4. hi-i made this and it came out terrible and would like some help if possible. I followed the directions which seemed straight forward and easy. I baked it for approx 40 minutes, let it stand for 1/2 hour and then flipped it over on to a dish. About 1/2 of the gingerbread under the plantains, was soupy. Because it didn’t look cooked all the way through, I put it back in the oven for another 20 minutes. Although it wasn’t as soupy, it still wasn’t cooked through. I had my boyfriend try it anyway and he said the plantains like rubber. The plantains I used were very ripe. What did I do wrong?? And why did the gingerbread part come out the way it did?? Thanks in advance for any help you can give me!
    Annie

    • Sasha Martin says:

      Annie, I’m so sorry you had this experience. It sounds like maybe there was too much liquid in the recipe… could you have accidentally added too much (did the batter look like my photo, or wetter)? I haven’t heard any complaints about it being this wet. The other option is the oven wasn’t hot enough which it might have been since the plantains didn’t cook either, but stayed rubbery. :(

  5. I baked it today and it tasted delicious. It took only 35 minutes in my oven, and everything was just as I expected. This recipe is definitely a keeper:) And for busy mom of two, I was really happy it didn’t take too long to make it. It was my first time eating plantains, and it was fun. My rather picky husband enjoyed the cake as well:) Thank you, Sasha!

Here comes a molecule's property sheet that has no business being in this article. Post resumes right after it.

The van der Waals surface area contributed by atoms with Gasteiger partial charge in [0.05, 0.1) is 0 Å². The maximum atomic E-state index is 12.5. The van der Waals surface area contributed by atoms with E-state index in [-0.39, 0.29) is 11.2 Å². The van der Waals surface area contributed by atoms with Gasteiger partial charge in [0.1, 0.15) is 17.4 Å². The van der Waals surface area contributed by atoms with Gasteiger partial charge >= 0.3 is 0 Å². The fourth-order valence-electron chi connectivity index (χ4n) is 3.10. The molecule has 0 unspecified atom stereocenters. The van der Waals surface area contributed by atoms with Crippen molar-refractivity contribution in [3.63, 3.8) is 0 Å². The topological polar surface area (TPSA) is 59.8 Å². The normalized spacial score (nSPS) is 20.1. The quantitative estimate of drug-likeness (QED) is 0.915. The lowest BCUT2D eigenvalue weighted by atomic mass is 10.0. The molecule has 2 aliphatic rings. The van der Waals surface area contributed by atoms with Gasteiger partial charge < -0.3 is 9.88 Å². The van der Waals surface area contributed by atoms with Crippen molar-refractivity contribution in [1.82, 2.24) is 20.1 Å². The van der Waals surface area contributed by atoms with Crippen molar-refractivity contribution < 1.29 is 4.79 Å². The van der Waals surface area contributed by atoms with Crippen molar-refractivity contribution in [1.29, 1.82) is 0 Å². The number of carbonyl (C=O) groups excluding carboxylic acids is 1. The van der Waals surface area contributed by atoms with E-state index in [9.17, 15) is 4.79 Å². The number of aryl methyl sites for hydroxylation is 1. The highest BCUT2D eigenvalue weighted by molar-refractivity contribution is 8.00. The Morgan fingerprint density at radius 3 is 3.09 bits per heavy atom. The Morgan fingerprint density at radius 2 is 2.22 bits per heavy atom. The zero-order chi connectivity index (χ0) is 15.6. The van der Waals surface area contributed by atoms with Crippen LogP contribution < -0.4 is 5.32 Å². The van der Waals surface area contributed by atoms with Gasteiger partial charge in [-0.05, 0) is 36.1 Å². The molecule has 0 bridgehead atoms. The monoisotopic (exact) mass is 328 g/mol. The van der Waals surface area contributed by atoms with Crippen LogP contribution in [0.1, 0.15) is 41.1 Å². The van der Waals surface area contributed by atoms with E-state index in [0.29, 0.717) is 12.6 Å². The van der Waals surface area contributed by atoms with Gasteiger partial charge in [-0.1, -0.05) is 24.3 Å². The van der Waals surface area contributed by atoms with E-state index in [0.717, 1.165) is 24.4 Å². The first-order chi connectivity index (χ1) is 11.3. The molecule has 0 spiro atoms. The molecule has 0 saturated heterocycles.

6. This was yummy – Thank you for this recipe!

    My tweaks: Substituted finely minced ginger and juices for the powdered ginger and vanilla. A bit less sugar, cinnamon, and nutmeg in the cake. Less 1 tablespoon butter each in the topping and the cake. Substituted 1/3 whole wheat flour.

    My mistake!: Using a 1/3 C. measuring cup in error instead of 1/2 C, the batter seemed too soupy when I went to bake it. When I found my goof, I was frantic. Took the cake out of the oven & stirred in Wondra granulated flour ’till it seemed normal. Lost some of the lovely upside down spiraled plantains within the batter, but the cake turned out delicious!

    Do you have a way to receive your blog posts by email? I didn’t see where on your page, and I’m not on Facebook. Love to try new ethnic dishes. Thanks.

  7. Omg, I love this recipe. It’s one of the few cakes that I actually enjoy eating and don’t just make for other people.
    I’ve made it several times and it’s always been a great success. Thanks for posting!